The Housing Crisis…
One of our faculty, Dr Stephen Backhouse, was invited to be part of the Archbishop’s Housing Commission. Here he writes about the purpose of the Commission and what he and others contribute from a theological perspective.
One of the events that he mentions below is run by the Bristol Housing Festival happening now in Bristol. For more information visit https://www.bristolhousingfestival.org.uk/
And for the Faith in Housing event that is linked to the Archbishop’s Commission: https://www.bristolhousingfestival.org.uk/2019-events/2019/10/30/faith-in-housing
This is not just about ideas, or theological ideas, but ideas that create and that have the potential to make a concrete difference to people’s lives and circumstances by literally providing homes. As Stephen writes below, ‘The theology stream is also for the church, helping to resource the local and national level, instilling amongst the faithful a renewed Christian imagination that the work of flourishing space, hospitality and loving neighbours is not peripheral to the Gospel. It lies at the heart of it.’
Theology is not Theory
Theology is not ‘theory.’ Theology is thinking and speaking as excellently about God as possible, and endeavouring to act accordingly. The best theology arises from experience: the earliest Christian theologians were people whose lives had been changed by their encounter with Jesus, and their writings and teachings were attempts to understand and pass on this experience to the best of their ability. Later theologians use their study of scriptures, history, social sciences, languages and religion to help the faithful remain true to the revelation of God. Thus, the theological stream of the Archbishop’s Housing Commission does not pretend to be laying out some academic ‘theory’ which we hope might influence ‘real life.’ Instead, we are endeavouring to think Christianly about our shared human experience of what it means to have a home, to build houses, and to create neighbourhood and to do so in such a way that remain faithful to the excellent way of Jesus Christ.
The theological stream seeks to articulate a distinctly Christian vision of housing and community. It is a part of the wider Commission’s work, responding to the day-to-day realities of housing policy in the UK, as well as suggesting the long-view that only a global tradition over 2000 years old can provide. The theologians work in tandem with the other members of the Commission, responding and reflecting on the experienced as they arise. In turn, the hope is that the developing theology will shape and inform the Commission’s work, so that the conclusions are in harmony with this Christian vision.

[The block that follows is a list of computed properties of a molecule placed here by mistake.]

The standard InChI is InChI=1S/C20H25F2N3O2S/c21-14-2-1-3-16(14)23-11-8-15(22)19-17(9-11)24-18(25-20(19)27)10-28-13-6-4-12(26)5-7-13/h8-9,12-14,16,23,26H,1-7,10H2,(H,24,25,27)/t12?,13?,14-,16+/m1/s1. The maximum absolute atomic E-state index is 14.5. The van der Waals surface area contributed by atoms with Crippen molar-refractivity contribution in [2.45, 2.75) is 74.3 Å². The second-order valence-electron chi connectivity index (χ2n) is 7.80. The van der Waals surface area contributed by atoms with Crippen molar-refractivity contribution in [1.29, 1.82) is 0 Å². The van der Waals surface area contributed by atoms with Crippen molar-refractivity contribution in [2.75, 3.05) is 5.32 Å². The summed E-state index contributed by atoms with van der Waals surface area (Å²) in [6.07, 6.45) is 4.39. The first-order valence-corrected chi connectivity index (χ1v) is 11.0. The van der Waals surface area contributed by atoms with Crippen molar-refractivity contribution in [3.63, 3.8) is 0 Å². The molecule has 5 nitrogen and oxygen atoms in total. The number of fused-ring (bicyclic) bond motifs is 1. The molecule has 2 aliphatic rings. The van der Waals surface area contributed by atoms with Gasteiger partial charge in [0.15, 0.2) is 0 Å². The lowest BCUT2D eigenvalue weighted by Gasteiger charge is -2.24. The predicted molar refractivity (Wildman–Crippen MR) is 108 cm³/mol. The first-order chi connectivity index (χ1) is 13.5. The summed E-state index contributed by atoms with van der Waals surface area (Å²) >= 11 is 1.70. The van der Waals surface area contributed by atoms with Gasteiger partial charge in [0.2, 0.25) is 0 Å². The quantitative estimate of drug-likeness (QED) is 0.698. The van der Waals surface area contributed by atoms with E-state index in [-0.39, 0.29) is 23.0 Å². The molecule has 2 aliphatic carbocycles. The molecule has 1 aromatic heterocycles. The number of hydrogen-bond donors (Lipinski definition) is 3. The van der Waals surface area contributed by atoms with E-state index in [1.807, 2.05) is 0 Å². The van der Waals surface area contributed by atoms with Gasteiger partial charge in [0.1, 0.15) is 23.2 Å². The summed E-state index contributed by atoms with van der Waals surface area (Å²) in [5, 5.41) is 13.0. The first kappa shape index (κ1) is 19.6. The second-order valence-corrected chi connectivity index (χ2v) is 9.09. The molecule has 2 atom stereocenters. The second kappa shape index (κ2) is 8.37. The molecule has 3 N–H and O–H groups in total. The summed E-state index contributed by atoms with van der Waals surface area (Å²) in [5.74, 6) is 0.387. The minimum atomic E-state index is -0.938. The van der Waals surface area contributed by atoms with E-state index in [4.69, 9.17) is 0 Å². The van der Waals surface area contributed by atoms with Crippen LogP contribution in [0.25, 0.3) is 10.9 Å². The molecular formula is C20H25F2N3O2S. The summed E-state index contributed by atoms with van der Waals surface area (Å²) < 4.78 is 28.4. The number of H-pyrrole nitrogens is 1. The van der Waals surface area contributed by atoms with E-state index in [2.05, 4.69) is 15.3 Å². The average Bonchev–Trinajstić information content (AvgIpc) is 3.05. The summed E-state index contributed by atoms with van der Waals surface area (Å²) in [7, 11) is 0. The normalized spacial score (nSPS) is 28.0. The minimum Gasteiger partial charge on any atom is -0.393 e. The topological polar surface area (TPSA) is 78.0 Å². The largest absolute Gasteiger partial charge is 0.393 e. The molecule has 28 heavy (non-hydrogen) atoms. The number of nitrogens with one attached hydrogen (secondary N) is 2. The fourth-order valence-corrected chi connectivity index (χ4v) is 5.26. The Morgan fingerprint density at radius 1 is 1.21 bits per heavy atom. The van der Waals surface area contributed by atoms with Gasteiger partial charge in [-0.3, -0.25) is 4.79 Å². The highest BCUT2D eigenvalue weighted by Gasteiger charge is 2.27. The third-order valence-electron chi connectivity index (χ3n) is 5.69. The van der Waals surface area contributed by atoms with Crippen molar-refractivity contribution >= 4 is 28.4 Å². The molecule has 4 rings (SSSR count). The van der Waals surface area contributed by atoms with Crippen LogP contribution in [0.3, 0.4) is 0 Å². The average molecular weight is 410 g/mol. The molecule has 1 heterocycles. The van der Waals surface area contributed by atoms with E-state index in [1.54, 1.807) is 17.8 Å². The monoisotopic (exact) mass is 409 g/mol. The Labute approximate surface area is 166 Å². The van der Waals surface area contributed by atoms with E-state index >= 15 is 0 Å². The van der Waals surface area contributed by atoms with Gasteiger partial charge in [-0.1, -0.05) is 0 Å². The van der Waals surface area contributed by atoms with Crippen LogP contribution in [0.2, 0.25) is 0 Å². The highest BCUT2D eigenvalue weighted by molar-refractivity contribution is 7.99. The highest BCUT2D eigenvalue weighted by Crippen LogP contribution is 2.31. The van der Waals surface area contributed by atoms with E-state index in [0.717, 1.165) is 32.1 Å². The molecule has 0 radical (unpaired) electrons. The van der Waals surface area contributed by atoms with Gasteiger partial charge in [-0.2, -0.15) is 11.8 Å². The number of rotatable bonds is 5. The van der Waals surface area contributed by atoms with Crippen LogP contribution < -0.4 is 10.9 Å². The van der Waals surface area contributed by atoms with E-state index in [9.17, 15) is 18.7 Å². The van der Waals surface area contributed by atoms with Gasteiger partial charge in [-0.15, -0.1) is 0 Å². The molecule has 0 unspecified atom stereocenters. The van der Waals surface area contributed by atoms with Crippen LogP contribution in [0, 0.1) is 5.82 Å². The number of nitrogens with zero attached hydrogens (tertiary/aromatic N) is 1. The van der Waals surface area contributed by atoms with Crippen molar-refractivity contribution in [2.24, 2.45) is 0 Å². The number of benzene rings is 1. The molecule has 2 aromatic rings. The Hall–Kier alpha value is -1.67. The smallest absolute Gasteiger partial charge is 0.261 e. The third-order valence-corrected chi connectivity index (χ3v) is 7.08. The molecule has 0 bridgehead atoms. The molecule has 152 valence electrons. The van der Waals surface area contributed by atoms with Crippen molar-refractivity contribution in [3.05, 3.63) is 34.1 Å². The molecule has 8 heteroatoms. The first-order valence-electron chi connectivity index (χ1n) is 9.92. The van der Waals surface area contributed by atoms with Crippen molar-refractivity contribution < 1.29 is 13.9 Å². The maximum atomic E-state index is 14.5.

Already a number of key topics have come to the fore as a result of the Commission’s work. Current questions attracting theological attention include: what does ‘home’ mean? What is the significance of Jesus command to love your neighbour? What role can or should national interest hold in developing neighbourhood policy? How can housing policy create space, offer hospitality, and allow people to flourish? What is the Christian view of justice? Of fairness? What is the theology of risk? Is there a Christian value to owning over renting, or vice versa? What does it mean to “own” land or to “manage” it?
The theology stream has already hosted one symposium on these topics, drawing together theological voices from across religious, political and social spectrums. The stream will generate resources for the Commission and the wider public, including reports, books and bible studies for use in local churches. In the longer term, it is a goal of the theology stream to help create a culture of thinking Christianly about housing and place, establishing ‘the built environment’ as a legitimate and growing area for theological enquiry. The theological arm of the Commission will engage with policy makers and government, shining a light on what it means for people to live as people of peace. The theology stream is also for the church, helping to resource the local and national level, instilling amongst the faithful a renewed Christian imagination that the work of flourishing space, hospitality and loving neighbours is not peripheral to the Gospel. It lies at the heart of it.